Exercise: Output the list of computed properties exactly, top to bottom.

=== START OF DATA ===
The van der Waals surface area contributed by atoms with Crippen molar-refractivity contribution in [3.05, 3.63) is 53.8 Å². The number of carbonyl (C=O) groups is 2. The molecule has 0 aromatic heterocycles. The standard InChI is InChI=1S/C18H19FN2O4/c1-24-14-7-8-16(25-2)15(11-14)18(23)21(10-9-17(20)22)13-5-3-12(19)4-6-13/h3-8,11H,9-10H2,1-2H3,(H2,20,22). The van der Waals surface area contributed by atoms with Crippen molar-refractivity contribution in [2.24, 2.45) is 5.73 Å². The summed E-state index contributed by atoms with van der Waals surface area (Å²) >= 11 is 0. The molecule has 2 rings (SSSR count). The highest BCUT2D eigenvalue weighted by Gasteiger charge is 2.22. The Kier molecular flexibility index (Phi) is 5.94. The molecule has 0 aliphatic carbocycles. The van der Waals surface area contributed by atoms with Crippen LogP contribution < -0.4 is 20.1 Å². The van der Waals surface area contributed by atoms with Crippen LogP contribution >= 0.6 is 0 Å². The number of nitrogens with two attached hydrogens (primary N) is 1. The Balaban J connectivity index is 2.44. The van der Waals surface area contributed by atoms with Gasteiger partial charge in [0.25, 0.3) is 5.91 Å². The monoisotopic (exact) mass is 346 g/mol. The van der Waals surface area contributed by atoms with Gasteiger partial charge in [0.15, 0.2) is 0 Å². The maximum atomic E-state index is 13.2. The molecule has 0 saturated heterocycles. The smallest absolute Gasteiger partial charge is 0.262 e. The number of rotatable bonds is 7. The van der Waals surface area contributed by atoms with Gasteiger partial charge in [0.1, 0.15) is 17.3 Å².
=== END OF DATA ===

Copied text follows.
The van der Waals surface area contributed by atoms with Crippen molar-refractivity contribution in [3.05, 3.63) is 53.8 Å². The number of carbonyl (C=O) groups is 2. The molecule has 0 aromatic heterocycles. The standard InChI is InChI=1S/C18H19FN2O4/c1-24-14-7-8-16(25-2)15(11-14)18(23)21(10-9-17(20)22)13-5-3-12(19)4-6-13/h3-8,11H,9-10H2,1-2H3,(H2,20,22). The van der Waals surface area contributed by atoms with Crippen molar-refractivity contribution in [2.24, 2.45) is 5.73 Å². The summed E-state index contributed by atoms with van der Waals surface area (Å²) >= 11 is 0. The molecule has 2 rings (SSSR count). The highest BCUT2D eigenvalue weighted by Gasteiger charge is 2.22. The Kier molecular flexibility index (Phi) is 5.94. The molecule has 0 aliphatic carbocycles. The van der Waals surface area contributed by atoms with Crippen LogP contribution < -0.4 is 20.1 Å². The van der Waals surface area contributed by atoms with Crippen LogP contribution >= 0.6 is 0 Å². The number of nitrogens with two attached hydrogens (primary N) is 1. The Balaban J connectivity index is 2.44. The van der Waals surface area contributed by atoms with Gasteiger partial charge in [0.25, 0.3) is 5.91 Å². The monoisotopic (exact) mass is 346 g/mol. The van der Waals surface area contributed by atoms with Gasteiger partial charge in [0.15, 0.2) is 0 Å². The maximum atomic E-state index is 13.2. The molecule has 0 saturated heterocycles. The smallest absolute Gasteiger partial charge is 0.262 e. The number of rotatable bonds is 7. The van der Waals surface area contributed by atoms with Gasteiger partial charge in [0.1, 0.15) is 17.3 Å².